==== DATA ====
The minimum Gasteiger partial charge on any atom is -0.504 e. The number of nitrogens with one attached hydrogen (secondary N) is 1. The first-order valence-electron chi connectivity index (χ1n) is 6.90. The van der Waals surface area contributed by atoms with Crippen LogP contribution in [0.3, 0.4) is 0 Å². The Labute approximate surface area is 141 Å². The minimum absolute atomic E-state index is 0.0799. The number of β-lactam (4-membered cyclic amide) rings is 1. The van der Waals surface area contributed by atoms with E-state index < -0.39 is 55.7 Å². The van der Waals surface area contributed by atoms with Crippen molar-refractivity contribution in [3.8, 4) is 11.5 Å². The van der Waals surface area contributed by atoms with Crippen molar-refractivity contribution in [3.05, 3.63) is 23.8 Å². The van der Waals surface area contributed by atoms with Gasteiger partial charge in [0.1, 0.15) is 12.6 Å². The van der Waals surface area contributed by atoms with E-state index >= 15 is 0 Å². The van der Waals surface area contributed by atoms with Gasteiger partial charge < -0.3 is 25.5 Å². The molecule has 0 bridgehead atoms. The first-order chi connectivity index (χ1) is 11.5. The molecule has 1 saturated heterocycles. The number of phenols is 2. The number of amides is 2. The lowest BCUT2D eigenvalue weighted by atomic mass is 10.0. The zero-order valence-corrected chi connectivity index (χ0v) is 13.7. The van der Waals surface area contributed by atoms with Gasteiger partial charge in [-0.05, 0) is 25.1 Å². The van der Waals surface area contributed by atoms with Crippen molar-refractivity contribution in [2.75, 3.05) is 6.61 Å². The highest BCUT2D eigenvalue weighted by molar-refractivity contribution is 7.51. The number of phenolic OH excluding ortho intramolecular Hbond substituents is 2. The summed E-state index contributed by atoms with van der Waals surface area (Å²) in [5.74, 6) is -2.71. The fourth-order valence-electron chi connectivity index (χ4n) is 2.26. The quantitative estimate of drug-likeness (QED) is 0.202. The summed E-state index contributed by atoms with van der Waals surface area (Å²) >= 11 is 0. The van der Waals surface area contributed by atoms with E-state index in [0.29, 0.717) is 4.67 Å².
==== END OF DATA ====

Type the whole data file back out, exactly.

The minimum Gasteiger partial charge on any atom is -0.504 e. The number of nitrogens with one attached hydrogen (secondary N) is 1. The first-order valence-electron chi connectivity index (χ1n) is 6.90. The van der Waals surface area contributed by atoms with Crippen LogP contribution in [0.3, 0.4) is 0 Å². The Labute approximate surface area is 141 Å². The minimum absolute atomic E-state index is 0.0799. The number of β-lactam (4-membered cyclic amide) rings is 1. The van der Waals surface area contributed by atoms with E-state index < -0.39 is 55.7 Å². The van der Waals surface area contributed by atoms with Crippen molar-refractivity contribution in [3.8, 4) is 11.5 Å². The van der Waals surface area contributed by atoms with Crippen molar-refractivity contribution in [3.05, 3.63) is 23.8 Å². The van der Waals surface area contributed by atoms with Gasteiger partial charge in [0.1, 0.15) is 12.6 Å². The van der Waals surface area contributed by atoms with E-state index >= 15 is 0 Å². The van der Waals surface area contributed by atoms with Gasteiger partial charge < -0.3 is 25.5 Å². The molecule has 0 bridgehead atoms. The first-order chi connectivity index (χ1) is 11.5. The molecule has 1 saturated heterocycles. The number of phenols is 2. The number of amides is 2. The lowest BCUT2D eigenvalue weighted by atomic mass is 10.0. The zero-order valence-corrected chi connectivity index (χ0v) is 13.7. The van der Waals surface area contributed by atoms with Gasteiger partial charge in [-0.05, 0) is 25.1 Å². The van der Waals surface area contributed by atoms with Crippen molar-refractivity contribution in [2.75, 3.05) is 6.61 Å². The highest BCUT2D eigenvalue weighted by molar-refractivity contribution is 7.51. The number of phenolic OH excluding ortho intramolecular Hbond substituents is 2. The summed E-state index contributed by atoms with van der Waals surface area (Å²) in [5.74, 6) is -2.71. The fourth-order valence-electron chi connectivity index (χ4n) is 2.26. The quantitative estimate of drug-likeness (QED) is 0.202. The summed E-state index contributed by atoms with van der Waals surface area (Å²) >= 11 is 0. The van der Waals surface area contributed by atoms with E-state index in [0.29, 0.717) is 4.67 Å².